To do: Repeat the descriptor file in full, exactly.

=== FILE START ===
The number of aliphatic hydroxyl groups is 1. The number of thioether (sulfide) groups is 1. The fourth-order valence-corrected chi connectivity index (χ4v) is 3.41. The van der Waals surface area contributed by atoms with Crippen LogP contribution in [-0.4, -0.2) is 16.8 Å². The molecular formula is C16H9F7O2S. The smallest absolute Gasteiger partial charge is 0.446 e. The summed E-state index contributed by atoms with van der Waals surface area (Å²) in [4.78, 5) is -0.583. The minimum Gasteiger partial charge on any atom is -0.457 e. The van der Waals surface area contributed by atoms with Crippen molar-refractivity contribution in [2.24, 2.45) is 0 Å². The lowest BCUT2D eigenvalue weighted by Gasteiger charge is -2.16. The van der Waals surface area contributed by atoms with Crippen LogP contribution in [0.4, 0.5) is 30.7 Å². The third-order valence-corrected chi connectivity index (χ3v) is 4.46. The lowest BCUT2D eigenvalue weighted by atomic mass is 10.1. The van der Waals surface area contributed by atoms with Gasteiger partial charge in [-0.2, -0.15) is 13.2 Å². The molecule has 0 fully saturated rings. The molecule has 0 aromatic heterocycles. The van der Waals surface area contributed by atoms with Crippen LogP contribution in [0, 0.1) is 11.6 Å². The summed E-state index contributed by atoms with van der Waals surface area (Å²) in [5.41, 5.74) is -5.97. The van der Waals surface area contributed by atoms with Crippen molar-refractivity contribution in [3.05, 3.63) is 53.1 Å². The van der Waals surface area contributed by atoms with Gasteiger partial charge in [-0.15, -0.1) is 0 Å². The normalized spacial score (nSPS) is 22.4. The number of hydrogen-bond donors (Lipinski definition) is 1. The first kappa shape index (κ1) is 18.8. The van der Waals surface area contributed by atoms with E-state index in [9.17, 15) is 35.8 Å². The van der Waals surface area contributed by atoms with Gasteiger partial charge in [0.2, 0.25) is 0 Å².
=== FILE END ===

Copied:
The number of aliphatic hydroxyl groups is 1. The number of thioether (sulfide) groups is 1. The fourth-order valence-corrected chi connectivity index (χ4v) is 3.41. The van der Waals surface area contributed by atoms with Crippen LogP contribution in [-0.4, -0.2) is 16.8 Å². The molecular formula is C16H9F7O2S. The smallest absolute Gasteiger partial charge is 0.446 e. The summed E-state index contributed by atoms with van der Waals surface area (Å²) in [4.78, 5) is -0.583. The minimum Gasteiger partial charge on any atom is -0.457 e. The van der Waals surface area contributed by atoms with Crippen molar-refractivity contribution in [2.24, 2.45) is 0 Å². The lowest BCUT2D eigenvalue weighted by Gasteiger charge is -2.16. The van der Waals surface area contributed by atoms with Crippen LogP contribution in [0.4, 0.5) is 30.7 Å². The third-order valence-corrected chi connectivity index (χ3v) is 4.46. The lowest BCUT2D eigenvalue weighted by atomic mass is 10.1. The van der Waals surface area contributed by atoms with Gasteiger partial charge in [-0.2, -0.15) is 13.2 Å². The molecule has 0 fully saturated rings. The molecule has 0 aromatic heterocycles. The van der Waals surface area contributed by atoms with Crippen LogP contribution in [0, 0.1) is 11.6 Å². The summed E-state index contributed by atoms with van der Waals surface area (Å²) in [5.41, 5.74) is -5.97. The van der Waals surface area contributed by atoms with Crippen molar-refractivity contribution in [3.05, 3.63) is 53.1 Å². The van der Waals surface area contributed by atoms with Gasteiger partial charge in [-0.15, -0.1) is 0 Å². The normalized spacial score (nSPS) is 22.4. The number of hydrogen-bond donors (Lipinski definition) is 1. The first kappa shape index (κ1) is 18.8. The van der Waals surface area contributed by atoms with E-state index in [9.17, 15) is 35.8 Å². The van der Waals surface area contributed by atoms with Gasteiger partial charge in [0.2, 0.25) is 0 Å².